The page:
RCRA Hazardous Waste Treatment and Storage Permit
Each module is updated with Permit Modifications on a quarterly basis as needed. The Module revision date is located in the upper right hand corner of each page.
The following documents are modified excerpts from the permittee’s RCRA Part B Permit Application. The listed documents are hereby incorporated, and made part of this Permit. The Department has modified specific language in the Attachments. These incorporated Attachments are enforceable Conditions of this Permit, as may be modified by the specific Permit Conditions. Specific Permit Conditions (Module I through IX), supersede the language of the Attachments if the Permit Condition and Attachment language are found to be in conflict.
Facility Closure Plan
While destruction of chemical agents in Oregon has concluded, DEQ’s Chemical Demilitarization Program will continue overseeing the Umatilla Chemical Depot/Washington Demilitarization Company hazardous waste storage and treatment facility permit as the facility is closed down.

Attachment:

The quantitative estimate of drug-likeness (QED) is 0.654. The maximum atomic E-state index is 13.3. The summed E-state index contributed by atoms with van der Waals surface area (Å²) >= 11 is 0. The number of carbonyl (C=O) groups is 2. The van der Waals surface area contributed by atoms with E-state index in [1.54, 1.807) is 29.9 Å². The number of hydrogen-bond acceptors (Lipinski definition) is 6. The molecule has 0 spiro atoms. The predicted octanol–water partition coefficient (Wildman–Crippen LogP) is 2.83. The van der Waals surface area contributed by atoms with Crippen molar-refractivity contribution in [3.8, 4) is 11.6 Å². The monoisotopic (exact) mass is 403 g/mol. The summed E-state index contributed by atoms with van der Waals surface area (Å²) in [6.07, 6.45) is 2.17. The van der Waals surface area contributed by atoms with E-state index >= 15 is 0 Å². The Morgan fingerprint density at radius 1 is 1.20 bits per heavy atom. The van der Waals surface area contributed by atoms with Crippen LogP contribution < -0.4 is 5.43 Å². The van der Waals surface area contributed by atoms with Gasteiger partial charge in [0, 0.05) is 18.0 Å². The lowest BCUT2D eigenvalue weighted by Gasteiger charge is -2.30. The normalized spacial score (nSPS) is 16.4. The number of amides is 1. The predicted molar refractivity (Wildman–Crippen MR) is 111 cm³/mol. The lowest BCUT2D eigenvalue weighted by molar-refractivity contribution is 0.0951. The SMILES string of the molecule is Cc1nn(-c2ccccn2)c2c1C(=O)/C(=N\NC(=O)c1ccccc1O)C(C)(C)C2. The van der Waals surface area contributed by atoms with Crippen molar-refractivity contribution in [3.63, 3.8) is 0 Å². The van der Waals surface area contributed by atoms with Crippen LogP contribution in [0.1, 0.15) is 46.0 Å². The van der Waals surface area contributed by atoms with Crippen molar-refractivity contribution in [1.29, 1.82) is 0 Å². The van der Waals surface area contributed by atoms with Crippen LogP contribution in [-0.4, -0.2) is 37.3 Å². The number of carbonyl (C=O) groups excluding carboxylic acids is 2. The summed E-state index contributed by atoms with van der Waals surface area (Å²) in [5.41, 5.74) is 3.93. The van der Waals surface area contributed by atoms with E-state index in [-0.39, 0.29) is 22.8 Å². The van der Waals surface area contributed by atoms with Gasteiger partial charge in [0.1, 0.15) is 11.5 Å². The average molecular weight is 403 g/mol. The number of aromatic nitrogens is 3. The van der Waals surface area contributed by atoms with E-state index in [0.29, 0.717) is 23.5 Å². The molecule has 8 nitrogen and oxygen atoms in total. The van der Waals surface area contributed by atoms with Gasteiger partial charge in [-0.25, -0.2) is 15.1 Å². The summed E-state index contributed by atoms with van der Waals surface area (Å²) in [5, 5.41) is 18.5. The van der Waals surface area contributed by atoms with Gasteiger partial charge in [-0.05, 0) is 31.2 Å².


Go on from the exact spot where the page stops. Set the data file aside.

The permit, which was most recently renewed Sept. 20, 2011 and expires Sept. 20, 2021, includes a formal facility closure plan. The facility must follow detailed procedures to properly dismantle and dispose of equipment used in the incineration of chemical agent. The Umatilla Chemical Depot/Washington Demilitarization Company’s is currently seeking a permit modification to allow disposal of secondary waste from the weapons destruction operations to be shipped to an authorized hazardous waste landfill.
The Umatilla Chemical Depot began receiving and storing chemicals munitions between 1962 and 1969. The chemical warfare agents VX and GB (nerve agents) and HD (blister or “mustard” agent) were stored as liquid in various types of munitions and containers, including rockets, bombs, projectiles, mines, bulk containers and aerial spray tanks. Chemical weapons stored at the Depot represented about 12 percent of the nation’s original chemical weapons stockpile.